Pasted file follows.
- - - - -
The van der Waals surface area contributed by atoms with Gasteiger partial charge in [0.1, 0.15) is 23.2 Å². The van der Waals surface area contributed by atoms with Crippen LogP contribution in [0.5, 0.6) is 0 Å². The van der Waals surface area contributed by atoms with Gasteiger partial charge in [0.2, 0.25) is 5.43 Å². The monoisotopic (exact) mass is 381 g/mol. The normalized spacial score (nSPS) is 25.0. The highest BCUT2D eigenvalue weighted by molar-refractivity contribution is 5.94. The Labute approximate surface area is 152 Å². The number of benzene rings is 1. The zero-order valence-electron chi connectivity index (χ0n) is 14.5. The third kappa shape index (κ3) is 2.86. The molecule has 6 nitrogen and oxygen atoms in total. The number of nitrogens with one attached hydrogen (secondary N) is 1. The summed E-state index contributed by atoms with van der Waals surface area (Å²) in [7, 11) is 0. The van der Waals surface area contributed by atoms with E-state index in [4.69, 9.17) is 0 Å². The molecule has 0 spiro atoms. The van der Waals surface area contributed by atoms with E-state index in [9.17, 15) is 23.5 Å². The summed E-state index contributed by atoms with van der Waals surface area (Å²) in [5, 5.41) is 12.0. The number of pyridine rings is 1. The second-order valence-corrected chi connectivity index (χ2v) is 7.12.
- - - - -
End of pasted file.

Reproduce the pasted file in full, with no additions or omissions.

The van der Waals surface area contributed by atoms with Gasteiger partial charge in [0.1, 0.15) is 23.2 Å². The van der Waals surface area contributed by atoms with Crippen LogP contribution in [0.5, 0.6) is 0 Å². The van der Waals surface area contributed by atoms with Gasteiger partial charge in [0.2, 0.25) is 5.43 Å². The monoisotopic (exact) mass is 381 g/mol. The normalized spacial score (nSPS) is 25.0. The highest BCUT2D eigenvalue weighted by molar-refractivity contribution is 5.94. The Labute approximate surface area is 152 Å². The number of benzene rings is 1. The zero-order valence-electron chi connectivity index (χ0n) is 14.5. The third kappa shape index (κ3) is 2.86. The molecule has 6 nitrogen and oxygen atoms in total. The number of nitrogens with one attached hydrogen (secondary N) is 1. The summed E-state index contributed by atoms with van der Waals surface area (Å²) in [7, 11) is 0. The van der Waals surface area contributed by atoms with E-state index in [4.69, 9.17) is 0 Å². The molecule has 0 spiro atoms. The van der Waals surface area contributed by atoms with E-state index in [9.17, 15) is 23.5 Å². The summed E-state index contributed by atoms with van der Waals surface area (Å²) in [5, 5.41) is 12.0. The number of pyridine rings is 1. The second-order valence-corrected chi connectivity index (χ2v) is 7.12.